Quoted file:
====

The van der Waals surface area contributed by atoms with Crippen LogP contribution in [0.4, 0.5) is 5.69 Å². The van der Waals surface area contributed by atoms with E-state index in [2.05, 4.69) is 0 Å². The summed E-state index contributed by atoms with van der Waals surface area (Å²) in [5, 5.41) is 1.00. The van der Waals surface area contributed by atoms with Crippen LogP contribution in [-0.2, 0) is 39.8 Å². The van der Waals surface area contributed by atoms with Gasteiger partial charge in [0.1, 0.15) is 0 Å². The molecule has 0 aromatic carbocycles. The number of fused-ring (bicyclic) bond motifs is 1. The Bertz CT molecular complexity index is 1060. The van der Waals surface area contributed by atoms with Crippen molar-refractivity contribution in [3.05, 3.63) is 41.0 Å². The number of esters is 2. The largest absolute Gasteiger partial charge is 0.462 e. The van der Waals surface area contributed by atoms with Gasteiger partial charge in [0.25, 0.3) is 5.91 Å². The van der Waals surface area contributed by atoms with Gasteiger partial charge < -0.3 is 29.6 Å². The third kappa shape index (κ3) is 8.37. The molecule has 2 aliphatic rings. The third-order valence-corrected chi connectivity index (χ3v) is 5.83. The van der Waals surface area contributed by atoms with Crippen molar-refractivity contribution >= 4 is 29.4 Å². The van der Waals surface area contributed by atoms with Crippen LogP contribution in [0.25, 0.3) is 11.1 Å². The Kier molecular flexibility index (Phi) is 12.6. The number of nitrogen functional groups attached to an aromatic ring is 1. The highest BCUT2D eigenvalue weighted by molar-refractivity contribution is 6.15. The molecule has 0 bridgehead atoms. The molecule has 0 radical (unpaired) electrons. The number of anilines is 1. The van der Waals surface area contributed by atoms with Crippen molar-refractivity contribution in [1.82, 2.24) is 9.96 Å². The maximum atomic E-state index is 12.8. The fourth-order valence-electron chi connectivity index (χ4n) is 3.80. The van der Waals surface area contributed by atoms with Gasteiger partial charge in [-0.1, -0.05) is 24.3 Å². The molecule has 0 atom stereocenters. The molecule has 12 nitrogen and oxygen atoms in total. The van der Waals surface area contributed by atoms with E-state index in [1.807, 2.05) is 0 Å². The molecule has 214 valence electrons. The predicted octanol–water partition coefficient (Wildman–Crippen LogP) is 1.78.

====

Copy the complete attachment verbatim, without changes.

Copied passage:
The van der Waals surface area contributed by atoms with Crippen LogP contribution in [0.4, 0.5) is 5.69 Å². The van der Waals surface area contributed by atoms with E-state index in [2.05, 4.69) is 0 Å². The summed E-state index contributed by atoms with van der Waals surface area (Å²) in [5, 5.41) is 1.00. The van der Waals surface area contributed by atoms with Crippen LogP contribution in [-0.2, 0) is 39.8 Å². The van der Waals surface area contributed by atoms with Gasteiger partial charge in [0.1, 0.15) is 0 Å². The molecule has 0 aromatic carbocycles. The number of fused-ring (bicyclic) bond motifs is 1. The Bertz CT molecular complexity index is 1060. The van der Waals surface area contributed by atoms with Crippen molar-refractivity contribution in [3.05, 3.63) is 41.0 Å². The number of esters is 2. The largest absolute Gasteiger partial charge is 0.462 e. The van der Waals surface area contributed by atoms with Gasteiger partial charge in [0.25, 0.3) is 5.91 Å². The van der Waals surface area contributed by atoms with Gasteiger partial charge < -0.3 is 29.6 Å². The third kappa shape index (κ3) is 8.37. The molecule has 2 aliphatic rings. The third-order valence-corrected chi connectivity index (χ3v) is 5.83. The van der Waals surface area contributed by atoms with Crippen molar-refractivity contribution >= 4 is 29.4 Å². The van der Waals surface area contributed by atoms with Crippen LogP contribution in [0.25, 0.3) is 11.1 Å². The Kier molecular flexibility index (Phi) is 12.6. The number of nitrogen functional groups attached to an aromatic ring is 1. The highest BCUT2D eigenvalue weighted by molar-refractivity contribution is 6.15. The molecule has 0 bridgehead atoms. The molecule has 0 radical (unpaired) electrons. The number of anilines is 1. The van der Waals surface area contributed by atoms with Crippen molar-refractivity contribution in [1.82, 2.24) is 9.96 Å². The maximum atomic E-state index is 12.8. The fourth-order valence-electron chi connectivity index (χ4n) is 3.80. The van der Waals surface area contributed by atoms with Gasteiger partial charge in [-0.1, -0.05) is 24.3 Å². The molecule has 0 atom stereocenters. The molecule has 12 nitrogen and oxygen atoms in total. The van der Waals surface area contributed by atoms with E-state index in [1.807, 2.05) is 0 Å². The molecule has 214 valence electrons. The predicted octanol–water partition coefficient (Wildman–Crippen LogP) is 1.78.